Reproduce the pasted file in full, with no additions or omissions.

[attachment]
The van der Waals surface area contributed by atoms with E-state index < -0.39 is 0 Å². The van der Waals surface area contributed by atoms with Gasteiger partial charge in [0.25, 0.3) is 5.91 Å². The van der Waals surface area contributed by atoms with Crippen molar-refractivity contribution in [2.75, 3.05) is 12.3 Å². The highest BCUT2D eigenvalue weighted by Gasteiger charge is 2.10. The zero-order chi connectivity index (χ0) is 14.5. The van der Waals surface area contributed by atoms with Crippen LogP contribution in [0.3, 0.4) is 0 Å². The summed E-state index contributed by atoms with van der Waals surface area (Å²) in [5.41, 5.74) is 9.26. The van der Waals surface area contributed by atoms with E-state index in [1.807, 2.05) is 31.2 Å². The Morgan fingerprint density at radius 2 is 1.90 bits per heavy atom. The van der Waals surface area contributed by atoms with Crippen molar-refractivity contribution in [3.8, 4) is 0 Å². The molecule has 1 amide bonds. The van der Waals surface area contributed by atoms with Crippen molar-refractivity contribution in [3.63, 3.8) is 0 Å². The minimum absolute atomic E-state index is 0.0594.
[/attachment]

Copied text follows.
The van der Waals surface area contributed by atoms with E-state index < -0.39 is 0 Å². The van der Waals surface area contributed by atoms with Gasteiger partial charge in [0.25, 0.3) is 5.91 Å². The van der Waals surface area contributed by atoms with Crippen molar-refractivity contribution in [2.75, 3.05) is 12.3 Å². The highest BCUT2D eigenvalue weighted by Gasteiger charge is 2.10. The zero-order chi connectivity index (χ0) is 14.5. The van der Waals surface area contributed by atoms with Crippen LogP contribution in [0.3, 0.4) is 0 Å². The summed E-state index contributed by atoms with van der Waals surface area (Å²) in [5.41, 5.74) is 9.26. The van der Waals surface area contributed by atoms with E-state index in [1.807, 2.05) is 31.2 Å². The Morgan fingerprint density at radius 2 is 1.90 bits per heavy atom. The van der Waals surface area contributed by atoms with Crippen molar-refractivity contribution in [3.8, 4) is 0 Å². The molecule has 1 amide bonds. The van der Waals surface area contributed by atoms with Crippen molar-refractivity contribution in [3.63, 3.8) is 0 Å². The minimum absolute atomic E-state index is 0.0594.